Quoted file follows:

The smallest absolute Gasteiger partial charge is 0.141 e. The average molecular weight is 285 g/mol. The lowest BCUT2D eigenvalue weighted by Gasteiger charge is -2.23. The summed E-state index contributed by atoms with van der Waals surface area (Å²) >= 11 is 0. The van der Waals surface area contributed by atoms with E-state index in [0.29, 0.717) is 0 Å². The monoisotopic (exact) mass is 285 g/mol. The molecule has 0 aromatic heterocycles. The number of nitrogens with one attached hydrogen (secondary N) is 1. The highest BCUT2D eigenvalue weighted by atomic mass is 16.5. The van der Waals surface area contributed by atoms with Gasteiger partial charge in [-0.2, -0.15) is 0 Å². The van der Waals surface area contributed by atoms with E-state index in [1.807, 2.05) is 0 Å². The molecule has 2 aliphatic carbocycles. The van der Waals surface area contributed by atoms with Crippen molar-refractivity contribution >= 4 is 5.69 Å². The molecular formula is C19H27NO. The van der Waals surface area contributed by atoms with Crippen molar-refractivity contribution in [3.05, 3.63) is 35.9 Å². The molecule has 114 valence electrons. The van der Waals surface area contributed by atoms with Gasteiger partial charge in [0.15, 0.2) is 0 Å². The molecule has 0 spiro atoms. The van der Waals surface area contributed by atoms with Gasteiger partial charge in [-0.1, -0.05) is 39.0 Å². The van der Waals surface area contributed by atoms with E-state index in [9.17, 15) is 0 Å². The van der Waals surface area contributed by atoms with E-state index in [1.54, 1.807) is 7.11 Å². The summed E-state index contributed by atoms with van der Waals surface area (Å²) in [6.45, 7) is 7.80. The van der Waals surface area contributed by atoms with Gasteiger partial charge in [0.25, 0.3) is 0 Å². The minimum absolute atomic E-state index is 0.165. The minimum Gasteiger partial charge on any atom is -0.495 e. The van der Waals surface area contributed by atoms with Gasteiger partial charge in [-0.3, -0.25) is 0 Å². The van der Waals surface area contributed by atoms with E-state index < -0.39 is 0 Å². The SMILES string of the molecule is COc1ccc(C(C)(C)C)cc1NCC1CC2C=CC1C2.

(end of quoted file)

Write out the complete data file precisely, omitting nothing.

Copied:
The smallest absolute Gasteiger partial charge is 0.141 e. The average molecular weight is 285 g/mol. The lowest BCUT2D eigenvalue weighted by Gasteiger charge is -2.23. The summed E-state index contributed by atoms with van der Waals surface area (Å²) >= 11 is 0. The van der Waals surface area contributed by atoms with E-state index in [0.29, 0.717) is 0 Å². The monoisotopic (exact) mass is 285 g/mol. The molecule has 0 aromatic heterocycles. The number of nitrogens with one attached hydrogen (secondary N) is 1. The highest BCUT2D eigenvalue weighted by atomic mass is 16.5. The van der Waals surface area contributed by atoms with Gasteiger partial charge in [-0.2, -0.15) is 0 Å². The van der Waals surface area contributed by atoms with E-state index in [1.807, 2.05) is 0 Å². The molecule has 2 aliphatic carbocycles. The van der Waals surface area contributed by atoms with Crippen molar-refractivity contribution >= 4 is 5.69 Å². The molecular formula is C19H27NO. The van der Waals surface area contributed by atoms with Crippen molar-refractivity contribution in [3.05, 3.63) is 35.9 Å². The molecule has 114 valence electrons. The van der Waals surface area contributed by atoms with Gasteiger partial charge in [0.15, 0.2) is 0 Å². The molecule has 0 spiro atoms. The van der Waals surface area contributed by atoms with Gasteiger partial charge in [-0.1, -0.05) is 39.0 Å². The van der Waals surface area contributed by atoms with E-state index in [9.17, 15) is 0 Å². The van der Waals surface area contributed by atoms with E-state index in [1.54, 1.807) is 7.11 Å². The summed E-state index contributed by atoms with van der Waals surface area (Å²) in [6.45, 7) is 7.80. The van der Waals surface area contributed by atoms with Gasteiger partial charge in [0.25, 0.3) is 0 Å². The minimum absolute atomic E-state index is 0.165. The minimum Gasteiger partial charge on any atom is -0.495 e. The van der Waals surface area contributed by atoms with Gasteiger partial charge in [-0.3, -0.25) is 0 Å². The van der Waals surface area contributed by atoms with E-state index < -0.39 is 0 Å². The SMILES string of the molecule is COc1ccc(C(C)(C)C)cc1NCC1CC2C=CC1C2.